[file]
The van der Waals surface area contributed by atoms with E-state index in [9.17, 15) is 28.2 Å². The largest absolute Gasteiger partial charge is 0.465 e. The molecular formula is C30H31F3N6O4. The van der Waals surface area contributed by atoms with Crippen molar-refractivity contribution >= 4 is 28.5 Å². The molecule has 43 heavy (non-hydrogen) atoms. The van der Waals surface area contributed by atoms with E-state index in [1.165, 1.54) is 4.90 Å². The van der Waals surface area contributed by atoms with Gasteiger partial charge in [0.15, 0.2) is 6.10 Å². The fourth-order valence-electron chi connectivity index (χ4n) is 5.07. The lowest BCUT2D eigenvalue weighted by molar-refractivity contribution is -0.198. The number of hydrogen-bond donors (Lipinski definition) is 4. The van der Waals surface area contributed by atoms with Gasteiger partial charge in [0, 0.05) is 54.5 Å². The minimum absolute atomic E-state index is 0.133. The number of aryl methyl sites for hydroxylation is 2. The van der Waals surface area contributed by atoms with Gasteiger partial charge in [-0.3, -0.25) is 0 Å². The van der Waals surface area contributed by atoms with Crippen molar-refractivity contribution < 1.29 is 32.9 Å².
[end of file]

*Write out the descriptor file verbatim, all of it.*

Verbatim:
The van der Waals surface area contributed by atoms with E-state index in [9.17, 15) is 28.2 Å². The largest absolute Gasteiger partial charge is 0.465 e. The molecular formula is C30H31F3N6O4. The van der Waals surface area contributed by atoms with Crippen molar-refractivity contribution >= 4 is 28.5 Å². The molecule has 43 heavy (non-hydrogen) atoms. The van der Waals surface area contributed by atoms with E-state index in [1.165, 1.54) is 4.90 Å². The van der Waals surface area contributed by atoms with Gasteiger partial charge in [0.15, 0.2) is 6.10 Å². The fourth-order valence-electron chi connectivity index (χ4n) is 5.07. The lowest BCUT2D eigenvalue weighted by molar-refractivity contribution is -0.198. The number of hydrogen-bond donors (Lipinski definition) is 4. The van der Waals surface area contributed by atoms with Gasteiger partial charge in [0, 0.05) is 54.5 Å². The minimum absolute atomic E-state index is 0.133. The number of aryl methyl sites for hydroxylation is 2. The van der Waals surface area contributed by atoms with Gasteiger partial charge in [-0.3, -0.25) is 0 Å². The van der Waals surface area contributed by atoms with Crippen molar-refractivity contribution < 1.29 is 32.9 Å².